That day we had spent the afternoon with Lest We Forget Tours, one of several companies specialising in battlefield tours. It is hard to conceive of a better one than this, led by a former Royal Tank Regiment NCO, Chris Lock. A Flemish speaker who has lived here for years, Lock has an intimate knowledge of the battles and deftly improvised a trip tailored to what I was able to tell him of Uncle Geo's service and death.
Lock had a dramatic, empathetic way of bringing the action to life, and of transporting us imaginatively as well as literally to the field of battle. Lock is accustomed to elderly visitors and, conscious of my aunt's advanced age, he took us to the Essex Farm Dressing Station, on the Yser Canal, one focus of the Second Battle of Ypres (April-May 1915) and a good guess as to where Geo met his end. It was the final phase of a battle that started in panic following the German release of chlorine gas, the first time chemical weapons were used on the Western Front. "We had a little taste of the 'poisonous gas' business," Geo writes home on May 18, "and one or two men were laid out by it. We all had to wear wet respirators" – wet with urine, he doesn't add – "which are some protection against it – even the little we had made one's eyes very sore."
The only good thing to be said about the decimation of the 1/9 Battalion Argylls at the end of this battle was that they were spared its sequel, better known as Passchendaele, two years later (June-November 1917). Geo's battle, although one of the bloodiest of the war, was at least short.
The muddy carnage of Passchendaele ranks with the Somme (July-November 1916) as a symbol of futility. A short drive from Ypres lies the flint-walled Tyne Cot ceremony, with its 35,000 graves, the largest Commonwealth cemetery in the world, next to it a sleek modernist visitor centre commanding the crest of the gentle rise for which so many lives were lost.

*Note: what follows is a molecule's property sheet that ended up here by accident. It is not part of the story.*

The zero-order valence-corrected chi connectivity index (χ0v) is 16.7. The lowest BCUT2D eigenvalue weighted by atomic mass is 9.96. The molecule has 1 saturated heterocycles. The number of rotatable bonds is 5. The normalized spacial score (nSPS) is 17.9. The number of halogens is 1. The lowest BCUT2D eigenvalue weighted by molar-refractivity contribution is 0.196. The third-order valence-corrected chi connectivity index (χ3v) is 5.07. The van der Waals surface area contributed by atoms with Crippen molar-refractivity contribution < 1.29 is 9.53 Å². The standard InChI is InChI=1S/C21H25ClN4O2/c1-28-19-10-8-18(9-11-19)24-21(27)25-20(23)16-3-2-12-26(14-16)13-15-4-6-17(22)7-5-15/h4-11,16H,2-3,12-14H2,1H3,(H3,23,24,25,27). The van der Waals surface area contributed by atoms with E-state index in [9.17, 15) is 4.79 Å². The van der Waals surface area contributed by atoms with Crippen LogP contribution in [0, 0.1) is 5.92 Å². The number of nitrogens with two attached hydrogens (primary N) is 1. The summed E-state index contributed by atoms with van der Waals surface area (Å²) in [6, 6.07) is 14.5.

Passchendaele's story is told in a museum in the village of Zonnebeke a few miles from Ypres. Here, the basement is a recreation of a dugout, the wooden-walled underground complexes, infested with rats, in which men lived for months.
The horror these interpretative centres conjure up contrasts with the flat, quiet, timeless Flanders countryside and its dead-straight, tree-lined roads running between the boxy red-brick farms and hamlets.
In a letter written three weeks before his death, Geo takes note of this surreal contrast between serenity and violence. "There's really no news that I'm allowed to give so I will stop. It must be lovely at home just now, we all get beastly homesick at times and the spring seems to make it worse. This wood is a queer mixture of green leaves, violets, nightingales and shells – but we might be much worse off than where we are."
His last letter, dated May 23, two days before his death, is brief and bland, thanking his mother for the "shaving tackle of a very superior kind! And also a mixed lot of eatables & cigarettes which arrived today + clean shirts, socks etc - I'll write again as soon as poss."
The story of what then happened in that wood is taken up in a surviving soldier's record, displayed in the Argylls' regimental museum at Stirling Castle. "We were up against overwhelming odds for days, the Germans were trying to break our lines. The 9th kept up a brisk rate of fire on the advancing Germans who lost a terrible amount of men but we ourselves lost heavily. The wood was raked by shelling which seemed to scorch every yard of it - trees were smashed like matches. When the shelling ceased hardly a tree remained standing, all was a jumble of broken timber beneath which lay dead men, broken rifles, equipment and torn sandbags."
Reading the letters of one of those long-dead men, close to where they were written, cuts through the intervening 100 years. Never consciously heroic, Geo might be surprised – and gratified – at the enduring potency of his and his comrades' deaths. Or rather of the lives they didn't get to live. n